Those who may find the heritage breakdowns enlightening are people whose forebears were from different parts of the world. Testing companies have access to population samples from across the globe, but most of their customers are predominately European. Many of these people put a lot of faith into old family lore and become upset to learn they are not actually related to Sitting Bull.
Native American DNA has very specific genetic markers. It’s possible J.A.’s Native American ancestor is too distant to show up on a DNA test, but more likely, she’s just one of many people who’s fallen for family lore. I’ve even seen comments from customers claiming that all test results were the same, or results were somehow rigged to only show certain ethnicities.
My AncestryDNA heritage mix map is shown below. It sort of looks like a partly-filled-in coloring page.
Below is my friend Colleen’s map. She has Native American ancestors.
Colleen’s mother is German-Irish, with centuries of history in America (shown by the orange circles in the center of the U.S. on the map). Her father is half Italian and half Mexican. We’ve been trying locate her paternal grandfather’s place of birth in Mexico, haven’t yet figured it out.
With this paper-trail info, we can guess about 50% of Colleen’s heritage mixture should be a combination of German, Irish, and English. About 25% should be Italian, or nearby regions, and the other 25% should be Spanish or Native American, or a mixture of both.
Zooming in, we can see her full percentage breakdown.
Adding up Germanic Europe, Ireland & Scotland, and England, we get 61%, about 11% higher than expected. This suggests Colleen’s father’s side also had some Germanic and/or Northern European ancestors.
Combining the percentages for Italy, Greece, Portugal, and Sardinia gives us 22% — very close to the 25% we’d predicted with one Italian grandparent.
Every person has eight great-grandparents (unless your parents were cousins, but that’s another article) and each great-grandparent contributes about 12.5% to someone’s total DNA. This percentage can vary quite a bit, but it gives us an idea of what sort of baseline percentages to look for when trying to identify an unknown ethnicity.
I also want to note that we have a paper-trail confirming Colleen’s maternal lineage, as well as dozens of DNA matches to confirmed 3rd-5th cousins who share those maternal-side ancestors. We also have documentation going back to Italian birth records to verify Colleen’s father’s mother’s side. DNA should be used in conjunction with historical evidence to draw the most accurate conclusions.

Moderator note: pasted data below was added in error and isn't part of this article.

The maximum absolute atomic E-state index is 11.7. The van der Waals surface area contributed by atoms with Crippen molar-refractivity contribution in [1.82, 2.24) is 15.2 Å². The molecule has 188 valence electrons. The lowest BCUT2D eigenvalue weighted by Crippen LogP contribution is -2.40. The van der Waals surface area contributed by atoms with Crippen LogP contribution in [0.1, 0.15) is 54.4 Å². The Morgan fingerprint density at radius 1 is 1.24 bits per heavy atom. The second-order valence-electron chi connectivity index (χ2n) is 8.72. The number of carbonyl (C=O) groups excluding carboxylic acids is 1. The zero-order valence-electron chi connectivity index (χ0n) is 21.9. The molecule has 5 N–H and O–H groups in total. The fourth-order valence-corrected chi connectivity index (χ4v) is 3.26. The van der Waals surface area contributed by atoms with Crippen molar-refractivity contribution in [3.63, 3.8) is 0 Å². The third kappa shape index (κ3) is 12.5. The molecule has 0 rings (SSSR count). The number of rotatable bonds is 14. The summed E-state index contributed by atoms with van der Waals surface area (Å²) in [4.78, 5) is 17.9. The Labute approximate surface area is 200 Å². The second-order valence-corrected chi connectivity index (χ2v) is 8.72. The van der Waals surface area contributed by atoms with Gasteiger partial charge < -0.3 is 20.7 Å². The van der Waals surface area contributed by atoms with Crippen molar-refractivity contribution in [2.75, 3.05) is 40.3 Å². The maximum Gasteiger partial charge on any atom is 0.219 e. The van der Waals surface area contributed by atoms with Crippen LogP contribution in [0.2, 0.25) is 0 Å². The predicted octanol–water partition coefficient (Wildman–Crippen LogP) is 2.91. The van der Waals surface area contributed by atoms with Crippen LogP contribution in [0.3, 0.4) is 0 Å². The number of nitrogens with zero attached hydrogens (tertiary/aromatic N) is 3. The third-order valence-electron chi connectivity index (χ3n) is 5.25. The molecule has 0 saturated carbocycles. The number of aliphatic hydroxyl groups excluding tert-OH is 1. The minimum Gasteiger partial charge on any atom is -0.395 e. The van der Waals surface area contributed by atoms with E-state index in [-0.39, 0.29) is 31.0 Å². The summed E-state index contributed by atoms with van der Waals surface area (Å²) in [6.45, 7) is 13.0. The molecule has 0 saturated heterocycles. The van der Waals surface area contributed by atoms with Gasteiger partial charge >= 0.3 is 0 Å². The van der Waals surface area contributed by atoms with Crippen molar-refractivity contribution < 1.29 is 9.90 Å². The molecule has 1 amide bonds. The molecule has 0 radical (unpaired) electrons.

According to AncestryDNA, Colleen has 15% Native American DNA (Including the Andean 1%), which suggests one or more of her great-great-grandparents was Native American. It’s even possible she has Incan Ancestry, based on the parts of South America on her genetic map. Of course, without much more data, this is pure (but fun) speculation.
The small percentages of African and Asian may never be traceable to a particular great-great-great-grandparent, but those numbers indicate Colleen shares some very unique genetic markers with people from those regions. But, could these be AncestryDNA errors, or are they truly indicative of ancient ancestry?
Colleen has also tested with 23andme. Their estimate map is similar to Ancestry’s map, except 23andme has broken down the African and Asian into smaller sub-categories.
According to the 23andme map, Colleen’s Germanic & British and Northern European mixture is about 49%, her Italian and Southern European mixture is about 34%, and Native American is about 11%. This percentage breakdown, though more detailed than the previous map, still leads to the same tentative conclusions as before.
Hopefully, we’ll figure out who Colleen’s paternal great-grandparents were, but in the meantime, DNA strongly suggests some of her ancestors were in North and South America for hundreds, if not thousands of years. A sample from Colleen’s father, brother, or any direct paternal-line relative could be used for a Y-DNA test. These results would likely provide more information about her father’s father’s genetic origins.
Ethnic percentage estimates may not be terribly useful for those with a very homogeneous genetic lineage, but for anyone else, this can be a useful tool. These estimates are consistently improving with increased population sizes, more ethnic groups, and better algorithms, but are still far from perfect.